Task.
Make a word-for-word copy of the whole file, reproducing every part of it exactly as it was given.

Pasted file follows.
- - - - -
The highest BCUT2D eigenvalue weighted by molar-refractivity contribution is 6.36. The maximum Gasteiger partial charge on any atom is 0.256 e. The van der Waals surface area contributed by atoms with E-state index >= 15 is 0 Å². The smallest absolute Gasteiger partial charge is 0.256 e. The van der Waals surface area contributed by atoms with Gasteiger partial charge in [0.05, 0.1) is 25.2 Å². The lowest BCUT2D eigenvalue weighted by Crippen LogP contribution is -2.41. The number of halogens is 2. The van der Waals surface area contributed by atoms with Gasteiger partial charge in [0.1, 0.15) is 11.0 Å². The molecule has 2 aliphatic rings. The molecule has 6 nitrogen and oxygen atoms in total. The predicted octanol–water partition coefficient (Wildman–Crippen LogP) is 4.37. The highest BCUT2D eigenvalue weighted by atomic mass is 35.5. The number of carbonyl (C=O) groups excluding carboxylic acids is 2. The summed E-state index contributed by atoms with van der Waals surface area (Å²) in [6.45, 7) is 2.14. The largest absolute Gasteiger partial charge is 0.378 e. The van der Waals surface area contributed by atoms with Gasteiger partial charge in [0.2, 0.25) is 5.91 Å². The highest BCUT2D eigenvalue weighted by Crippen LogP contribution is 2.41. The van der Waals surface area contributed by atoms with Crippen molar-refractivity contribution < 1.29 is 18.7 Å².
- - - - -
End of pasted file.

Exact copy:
The highest BCUT2D eigenvalue weighted by molar-refractivity contribution is 6.36. The maximum Gasteiger partial charge on any atom is 0.256 e. The van der Waals surface area contributed by atoms with E-state index >= 15 is 0 Å². The smallest absolute Gasteiger partial charge is 0.256 e. The van der Waals surface area contributed by atoms with Gasteiger partial charge in [0.05, 0.1) is 25.2 Å². The lowest BCUT2D eigenvalue weighted by Crippen LogP contribution is -2.41. The number of halogens is 2. The van der Waals surface area contributed by atoms with Gasteiger partial charge in [0.1, 0.15) is 11.0 Å². The molecule has 2 aliphatic rings. The molecule has 6 nitrogen and oxygen atoms in total. The predicted octanol–water partition coefficient (Wildman–Crippen LogP) is 4.37. The highest BCUT2D eigenvalue weighted by atomic mass is 35.5. The number of carbonyl (C=O) groups excluding carboxylic acids is 2. The summed E-state index contributed by atoms with van der Waals surface area (Å²) in [6.45, 7) is 2.14. The largest absolute Gasteiger partial charge is 0.378 e. The van der Waals surface area contributed by atoms with Gasteiger partial charge in [0.2, 0.25) is 5.91 Å². The highest BCUT2D eigenvalue weighted by Crippen LogP contribution is 2.41. The van der Waals surface area contributed by atoms with Crippen molar-refractivity contribution < 1.29 is 18.7 Å².